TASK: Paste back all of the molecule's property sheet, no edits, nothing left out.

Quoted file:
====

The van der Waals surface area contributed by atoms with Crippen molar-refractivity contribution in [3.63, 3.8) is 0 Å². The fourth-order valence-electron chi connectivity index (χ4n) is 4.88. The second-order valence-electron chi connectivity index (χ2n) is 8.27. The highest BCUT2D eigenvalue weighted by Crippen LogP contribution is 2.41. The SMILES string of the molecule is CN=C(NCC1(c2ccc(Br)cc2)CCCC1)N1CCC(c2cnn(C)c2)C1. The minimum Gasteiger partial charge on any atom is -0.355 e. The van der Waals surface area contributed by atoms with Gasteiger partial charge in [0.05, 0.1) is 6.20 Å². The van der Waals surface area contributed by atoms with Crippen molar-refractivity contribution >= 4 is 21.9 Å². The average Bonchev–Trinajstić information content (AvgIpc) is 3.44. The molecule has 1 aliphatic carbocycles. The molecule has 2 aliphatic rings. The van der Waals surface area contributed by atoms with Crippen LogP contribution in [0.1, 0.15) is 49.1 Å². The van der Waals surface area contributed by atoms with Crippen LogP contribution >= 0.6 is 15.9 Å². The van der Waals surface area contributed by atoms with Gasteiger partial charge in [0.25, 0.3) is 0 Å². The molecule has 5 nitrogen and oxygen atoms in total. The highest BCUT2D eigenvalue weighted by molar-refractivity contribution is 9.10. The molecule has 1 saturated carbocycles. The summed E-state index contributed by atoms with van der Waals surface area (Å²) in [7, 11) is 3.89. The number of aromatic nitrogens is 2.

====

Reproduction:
The van der Waals surface area contributed by atoms with Crippen molar-refractivity contribution in [3.63, 3.8) is 0 Å². The fourth-order valence-electron chi connectivity index (χ4n) is 4.88. The second-order valence-electron chi connectivity index (χ2n) is 8.27. The highest BCUT2D eigenvalue weighted by Crippen LogP contribution is 2.41. The SMILES string of the molecule is CN=C(NCC1(c2ccc(Br)cc2)CCCC1)N1CCC(c2cnn(C)c2)C1. The minimum Gasteiger partial charge on any atom is -0.355 e. The van der Waals surface area contributed by atoms with Gasteiger partial charge in [0.05, 0.1) is 6.20 Å². The van der Waals surface area contributed by atoms with Crippen molar-refractivity contribution >= 4 is 21.9 Å². The average Bonchev–Trinajstić information content (AvgIpc) is 3.44. The molecule has 1 aliphatic carbocycles. The molecule has 2 aliphatic rings. The van der Waals surface area contributed by atoms with Crippen LogP contribution in [0.1, 0.15) is 49.1 Å². The van der Waals surface area contributed by atoms with Crippen LogP contribution >= 0.6 is 15.9 Å². The van der Waals surface area contributed by atoms with Gasteiger partial charge in [0.25, 0.3) is 0 Å². The molecule has 5 nitrogen and oxygen atoms in total. The highest BCUT2D eigenvalue weighted by molar-refractivity contribution is 9.10. The molecule has 1 saturated carbocycles. The summed E-state index contributed by atoms with van der Waals surface area (Å²) in [7, 11) is 3.89. The number of aromatic nitrogens is 2.